More surgical and clinical/oncologic specialists will use their own software with navigation and visualization tools. Radiologists need to become more subspecialty oriented in order to be able to create added value in this process, and they need to focus on competence in specific areas, he said. They will also need to become more clinically oriented so that they are able to give useful advice. Treatment of the patient is increasingly complex and requires more intensive collaboration from all players involved. To be part of this imaging chain, from image acquisition to the report, they have to specialize and participate with other disciplines.

"We need to think more broadly and creatively," Ranschaert noted. "We should not limit our activities to just reading images from behind our workstation. Communication skills and a thorough knowledge of new treatment strategies are necessary. To increase awareness, it is important to incorporate presentations about this theme into meetings like the ECR."

An additional consideration for the future is imaging biomarkers, which raise the prospect of earlier detection of some diseases and promises to revolutionize basic research, drug development, and treatment. He observes that biomarkers are already enabling researchers to see in detail how candidate drugs are behaving, from determining the percentage of receptors occupied by a drug on target cells to looking at a drug's ability to cross the blood/brain barrier. This in turn can save time and money at the drug development lab bench. In particular, he is looking forward to new developments in target-specific MR contrast agents, which will allow the in vivo visualization of disease processes. MR contrast agents are being developed that are bound to specific targets, of which the distribution can be evaluated using MRI (e.g., liposomes with cholesterol and PEG-containing lipids).

At the University of Pisa in Italy, PACS was introduced 20 years ago, and for many years these systems served as "production tools'" designed to enhance the provision of radiological services. Soft-copy reporting and online access to images and reports from the clinical led to a reduction in turnaround time and helped physicians to make better use of imaging, explained session moderator Dr. Davide Caramella, from the department of radiology, Santa Chiara Hospital, Pisa. Only in recent years have radiologists and clinicians worked together in a real multidisciplinary environment.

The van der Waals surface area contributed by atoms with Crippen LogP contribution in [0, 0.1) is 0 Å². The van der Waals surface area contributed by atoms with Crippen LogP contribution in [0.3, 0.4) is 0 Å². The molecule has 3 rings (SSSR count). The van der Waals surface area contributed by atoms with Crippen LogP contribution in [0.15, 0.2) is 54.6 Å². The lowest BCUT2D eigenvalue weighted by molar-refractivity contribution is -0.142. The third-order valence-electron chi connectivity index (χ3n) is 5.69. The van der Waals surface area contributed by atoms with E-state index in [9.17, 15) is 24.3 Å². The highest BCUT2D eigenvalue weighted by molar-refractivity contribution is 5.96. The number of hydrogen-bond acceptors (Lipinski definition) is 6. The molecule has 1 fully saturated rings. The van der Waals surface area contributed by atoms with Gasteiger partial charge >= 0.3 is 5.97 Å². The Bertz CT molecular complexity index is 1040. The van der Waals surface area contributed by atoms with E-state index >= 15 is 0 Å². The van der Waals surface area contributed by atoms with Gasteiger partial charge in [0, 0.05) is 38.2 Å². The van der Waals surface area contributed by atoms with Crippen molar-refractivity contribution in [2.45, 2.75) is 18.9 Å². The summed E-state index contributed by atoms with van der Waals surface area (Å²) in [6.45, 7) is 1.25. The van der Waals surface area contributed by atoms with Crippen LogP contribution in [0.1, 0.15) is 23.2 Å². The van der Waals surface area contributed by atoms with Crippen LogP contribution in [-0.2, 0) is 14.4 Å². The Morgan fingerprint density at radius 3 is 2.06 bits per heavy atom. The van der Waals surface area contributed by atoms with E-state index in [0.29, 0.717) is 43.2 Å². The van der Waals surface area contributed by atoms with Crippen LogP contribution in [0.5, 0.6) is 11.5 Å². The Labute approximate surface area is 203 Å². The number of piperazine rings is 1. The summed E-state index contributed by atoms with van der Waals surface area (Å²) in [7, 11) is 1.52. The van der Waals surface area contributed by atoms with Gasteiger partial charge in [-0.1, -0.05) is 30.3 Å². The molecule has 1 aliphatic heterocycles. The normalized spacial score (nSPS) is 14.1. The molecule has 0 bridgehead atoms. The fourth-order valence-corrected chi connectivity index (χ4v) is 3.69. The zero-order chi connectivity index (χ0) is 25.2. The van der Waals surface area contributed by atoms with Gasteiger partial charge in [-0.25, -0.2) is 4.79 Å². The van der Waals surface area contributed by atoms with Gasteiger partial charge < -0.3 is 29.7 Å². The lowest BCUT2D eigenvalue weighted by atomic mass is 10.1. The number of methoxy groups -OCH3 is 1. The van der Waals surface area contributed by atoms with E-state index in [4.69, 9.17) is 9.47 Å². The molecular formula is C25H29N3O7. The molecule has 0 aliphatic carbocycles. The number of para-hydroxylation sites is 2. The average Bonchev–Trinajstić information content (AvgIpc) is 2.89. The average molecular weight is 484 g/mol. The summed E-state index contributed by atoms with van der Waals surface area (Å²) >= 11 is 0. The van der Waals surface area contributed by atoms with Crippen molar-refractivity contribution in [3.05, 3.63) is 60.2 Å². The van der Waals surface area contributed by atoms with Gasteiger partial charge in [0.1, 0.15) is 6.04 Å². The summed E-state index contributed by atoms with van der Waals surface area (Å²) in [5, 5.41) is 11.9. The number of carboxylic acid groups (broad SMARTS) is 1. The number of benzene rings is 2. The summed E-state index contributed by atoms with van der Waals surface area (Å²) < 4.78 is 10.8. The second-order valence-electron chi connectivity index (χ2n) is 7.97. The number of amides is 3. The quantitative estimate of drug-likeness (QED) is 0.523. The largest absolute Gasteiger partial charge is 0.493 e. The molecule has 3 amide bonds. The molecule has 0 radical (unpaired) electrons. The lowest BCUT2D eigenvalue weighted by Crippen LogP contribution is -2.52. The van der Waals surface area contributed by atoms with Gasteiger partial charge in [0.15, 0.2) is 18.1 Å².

At today's course, Caramella's surgical colleague, Dr. Andrea Pietrabissa, explained in detail about how the advent of minimally invasive surgery has made preoperative imaging assessment of patients of paramount importance. Preoperative planning can be enhanced by the use of 3D models of the target anatomy, derived from a CT dataset. Using a 3D helmet with a built-in microcamera, a surgeon's' view of the operative field can be fused with the preoperative 3D anatomy of the patient.

"Imaging is part of a changing medical environment," said Caramella. "As radiologists, we have to understand that the availability of image data beyond radiology is a challenge that we should not be afraid to meet. In fact, it might turn out to be a splendid opportunity to make our discipline more pervasive across different medical domains. The future will be shaped by our capability to use information and communication technology to improve workflow and quality of care in clinical settings."

To complete the session, Heinz Lemke, PhD, from Berlin will illustrate a conceptual design and implementation of a novel infrastructure: therapy imaging and model management system (TIMMS), which can pave the way to patient-specific medicine. TIMMS provides a concept and framework for the collection, organization, and utilization of medical information from sources such as the electronic medical record, PACS, etc.

Originally published in ECR Today March 7, 2011.

Copyright © 2011 European Society of Radiology

Last Updated rm 3/10/2011 2:00:23 PM